At work, employees could use AI to harm others. For example, an employee could create a fake image of a fabricated conversation between them and another employee that makes it appear as if they were being harassed. With this in mind, workplace investigations must be conducted by someone who knows how to identify and detect AI-generated content. Where they cannot, they should seek assistance from a third party who can.
Before introducing a new tool, practice, or protocol at work, employers should assess it for inherit and potential risks.
5. Intellectual Property
Who really owns the output produced by generative AI tools? The answer isn’t always clear, and it may depend on several considerations, like whether the generative AI tool:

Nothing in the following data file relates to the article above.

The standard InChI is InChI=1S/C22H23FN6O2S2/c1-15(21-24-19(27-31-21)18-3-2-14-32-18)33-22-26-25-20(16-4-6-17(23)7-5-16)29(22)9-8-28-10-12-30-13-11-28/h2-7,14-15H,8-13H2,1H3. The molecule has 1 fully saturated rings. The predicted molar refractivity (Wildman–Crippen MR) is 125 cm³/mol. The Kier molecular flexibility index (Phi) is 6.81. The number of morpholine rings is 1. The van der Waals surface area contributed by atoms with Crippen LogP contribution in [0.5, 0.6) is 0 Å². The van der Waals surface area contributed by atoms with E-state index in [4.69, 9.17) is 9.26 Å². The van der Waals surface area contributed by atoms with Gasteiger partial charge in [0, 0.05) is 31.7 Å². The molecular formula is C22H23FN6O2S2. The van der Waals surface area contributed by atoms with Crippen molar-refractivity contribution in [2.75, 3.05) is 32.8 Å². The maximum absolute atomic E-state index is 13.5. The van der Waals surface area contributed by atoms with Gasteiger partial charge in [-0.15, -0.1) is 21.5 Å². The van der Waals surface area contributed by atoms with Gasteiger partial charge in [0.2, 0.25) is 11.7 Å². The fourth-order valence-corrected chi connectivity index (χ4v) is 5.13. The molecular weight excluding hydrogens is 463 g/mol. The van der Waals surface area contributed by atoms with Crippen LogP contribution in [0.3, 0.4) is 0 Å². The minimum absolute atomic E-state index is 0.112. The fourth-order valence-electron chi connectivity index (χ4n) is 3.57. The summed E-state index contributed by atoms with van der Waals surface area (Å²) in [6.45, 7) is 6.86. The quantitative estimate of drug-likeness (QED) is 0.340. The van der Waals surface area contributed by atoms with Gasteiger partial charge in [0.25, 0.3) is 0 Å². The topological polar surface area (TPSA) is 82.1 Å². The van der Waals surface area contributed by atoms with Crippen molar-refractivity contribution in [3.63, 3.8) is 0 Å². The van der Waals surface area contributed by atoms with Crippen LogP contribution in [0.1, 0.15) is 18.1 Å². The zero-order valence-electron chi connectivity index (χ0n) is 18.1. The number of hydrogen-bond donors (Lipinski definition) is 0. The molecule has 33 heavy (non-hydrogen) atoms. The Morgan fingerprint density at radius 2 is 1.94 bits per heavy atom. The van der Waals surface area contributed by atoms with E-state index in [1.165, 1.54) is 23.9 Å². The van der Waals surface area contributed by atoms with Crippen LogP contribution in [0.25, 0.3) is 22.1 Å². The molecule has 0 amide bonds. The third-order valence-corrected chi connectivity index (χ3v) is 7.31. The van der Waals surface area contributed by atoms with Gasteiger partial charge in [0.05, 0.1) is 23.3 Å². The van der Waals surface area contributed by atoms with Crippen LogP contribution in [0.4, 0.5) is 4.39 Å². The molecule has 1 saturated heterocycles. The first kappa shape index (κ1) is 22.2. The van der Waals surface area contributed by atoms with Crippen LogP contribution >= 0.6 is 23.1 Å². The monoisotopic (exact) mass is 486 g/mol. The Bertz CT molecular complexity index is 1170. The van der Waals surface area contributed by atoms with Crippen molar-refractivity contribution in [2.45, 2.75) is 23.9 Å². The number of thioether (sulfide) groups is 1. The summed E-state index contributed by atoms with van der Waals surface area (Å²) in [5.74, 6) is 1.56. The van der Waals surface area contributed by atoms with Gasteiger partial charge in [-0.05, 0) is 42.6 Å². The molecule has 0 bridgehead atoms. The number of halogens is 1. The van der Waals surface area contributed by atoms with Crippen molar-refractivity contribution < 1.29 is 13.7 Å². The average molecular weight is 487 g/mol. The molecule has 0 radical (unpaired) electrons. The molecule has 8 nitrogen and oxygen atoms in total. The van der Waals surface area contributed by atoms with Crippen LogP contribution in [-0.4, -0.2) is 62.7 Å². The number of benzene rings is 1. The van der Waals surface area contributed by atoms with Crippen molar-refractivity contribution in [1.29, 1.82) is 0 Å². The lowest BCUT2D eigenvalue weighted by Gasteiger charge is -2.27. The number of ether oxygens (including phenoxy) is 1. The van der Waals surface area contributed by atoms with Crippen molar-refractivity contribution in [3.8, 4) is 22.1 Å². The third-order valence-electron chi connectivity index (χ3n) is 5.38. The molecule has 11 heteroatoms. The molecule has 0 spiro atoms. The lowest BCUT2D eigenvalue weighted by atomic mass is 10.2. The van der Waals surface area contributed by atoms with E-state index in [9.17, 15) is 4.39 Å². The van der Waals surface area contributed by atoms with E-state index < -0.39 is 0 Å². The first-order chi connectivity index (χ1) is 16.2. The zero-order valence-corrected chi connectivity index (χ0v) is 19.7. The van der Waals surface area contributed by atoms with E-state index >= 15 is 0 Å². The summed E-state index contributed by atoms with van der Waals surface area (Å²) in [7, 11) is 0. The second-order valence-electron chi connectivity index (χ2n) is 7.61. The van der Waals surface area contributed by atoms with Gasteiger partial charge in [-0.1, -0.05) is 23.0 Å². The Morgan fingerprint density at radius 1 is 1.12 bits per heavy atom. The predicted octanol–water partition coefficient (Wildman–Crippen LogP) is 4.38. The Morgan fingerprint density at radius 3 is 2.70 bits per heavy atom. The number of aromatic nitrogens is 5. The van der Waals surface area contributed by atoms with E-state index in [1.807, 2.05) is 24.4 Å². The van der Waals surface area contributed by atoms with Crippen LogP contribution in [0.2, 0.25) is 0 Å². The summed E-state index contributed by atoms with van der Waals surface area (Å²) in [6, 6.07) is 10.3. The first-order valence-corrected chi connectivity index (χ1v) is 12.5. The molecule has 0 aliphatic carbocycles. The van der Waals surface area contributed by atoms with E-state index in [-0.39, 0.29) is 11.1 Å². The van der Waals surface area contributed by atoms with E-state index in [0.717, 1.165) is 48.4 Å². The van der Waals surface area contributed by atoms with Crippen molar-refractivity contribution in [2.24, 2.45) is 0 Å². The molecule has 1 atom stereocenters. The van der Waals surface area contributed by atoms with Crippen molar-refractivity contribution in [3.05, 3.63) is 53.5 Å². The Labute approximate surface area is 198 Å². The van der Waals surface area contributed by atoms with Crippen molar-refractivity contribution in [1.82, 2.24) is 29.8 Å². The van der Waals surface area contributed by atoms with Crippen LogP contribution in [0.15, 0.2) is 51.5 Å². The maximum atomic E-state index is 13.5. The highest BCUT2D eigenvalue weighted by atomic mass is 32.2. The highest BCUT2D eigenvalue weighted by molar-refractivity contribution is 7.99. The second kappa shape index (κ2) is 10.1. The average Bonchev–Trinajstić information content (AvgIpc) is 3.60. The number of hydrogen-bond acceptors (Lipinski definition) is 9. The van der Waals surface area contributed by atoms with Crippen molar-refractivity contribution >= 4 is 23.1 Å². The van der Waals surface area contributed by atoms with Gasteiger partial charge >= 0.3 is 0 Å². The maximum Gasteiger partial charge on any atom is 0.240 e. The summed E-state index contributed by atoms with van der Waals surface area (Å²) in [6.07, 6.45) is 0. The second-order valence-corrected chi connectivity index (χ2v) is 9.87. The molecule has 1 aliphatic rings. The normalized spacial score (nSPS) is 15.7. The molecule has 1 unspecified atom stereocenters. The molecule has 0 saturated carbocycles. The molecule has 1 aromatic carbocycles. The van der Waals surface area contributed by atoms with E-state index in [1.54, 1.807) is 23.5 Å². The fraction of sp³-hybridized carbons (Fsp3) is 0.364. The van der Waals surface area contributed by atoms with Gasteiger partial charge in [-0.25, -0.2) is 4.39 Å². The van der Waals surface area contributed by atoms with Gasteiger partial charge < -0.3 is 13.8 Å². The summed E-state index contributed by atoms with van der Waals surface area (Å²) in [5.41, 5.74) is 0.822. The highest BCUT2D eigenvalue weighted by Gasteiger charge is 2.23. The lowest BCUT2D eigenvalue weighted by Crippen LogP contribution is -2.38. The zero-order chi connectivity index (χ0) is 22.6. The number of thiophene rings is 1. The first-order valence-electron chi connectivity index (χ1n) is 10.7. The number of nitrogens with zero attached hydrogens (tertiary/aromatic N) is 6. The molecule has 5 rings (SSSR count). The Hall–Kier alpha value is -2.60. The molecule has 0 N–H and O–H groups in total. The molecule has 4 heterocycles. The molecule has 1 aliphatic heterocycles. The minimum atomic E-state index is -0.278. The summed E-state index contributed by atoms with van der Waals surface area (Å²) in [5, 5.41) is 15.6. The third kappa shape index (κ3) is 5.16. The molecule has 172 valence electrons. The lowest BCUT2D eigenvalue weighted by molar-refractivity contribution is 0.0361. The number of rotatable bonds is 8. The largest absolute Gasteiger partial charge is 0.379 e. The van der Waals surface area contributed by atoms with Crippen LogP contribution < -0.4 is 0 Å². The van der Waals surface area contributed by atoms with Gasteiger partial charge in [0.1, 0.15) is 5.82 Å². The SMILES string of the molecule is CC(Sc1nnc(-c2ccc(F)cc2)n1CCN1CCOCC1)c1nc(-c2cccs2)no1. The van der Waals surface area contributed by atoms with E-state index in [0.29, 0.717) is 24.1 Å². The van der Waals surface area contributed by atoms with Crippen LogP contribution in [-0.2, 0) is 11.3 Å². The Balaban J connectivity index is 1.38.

- Draws on third-party data (this data could be subject to copyright claims);
- Lists sources used to compile the information and whether these sources have ownership and copyright implications; or
A lack of clear expectations for using generative AI at work can create a risk of liability for an organization if they are infringing on others’ intellectual property. An organization can also risk having their own intellectual property infringed upon if they provide it in the input.
Using personal information in generative AI may violate privacy legislation in Canada. Existing privacy legislation requires that consent be given to collect, use, and disclose personal information (like someone’s name, age, police record checks, medical records, and employee records), except in specific circumstances as allowed by the applicable legislation. But once information is put into a generative AI tool, employers have little to no control over how the tools uses or discloses it. Even where information is de-identified, it may still be associated with the individual depending on the other information in the prompt.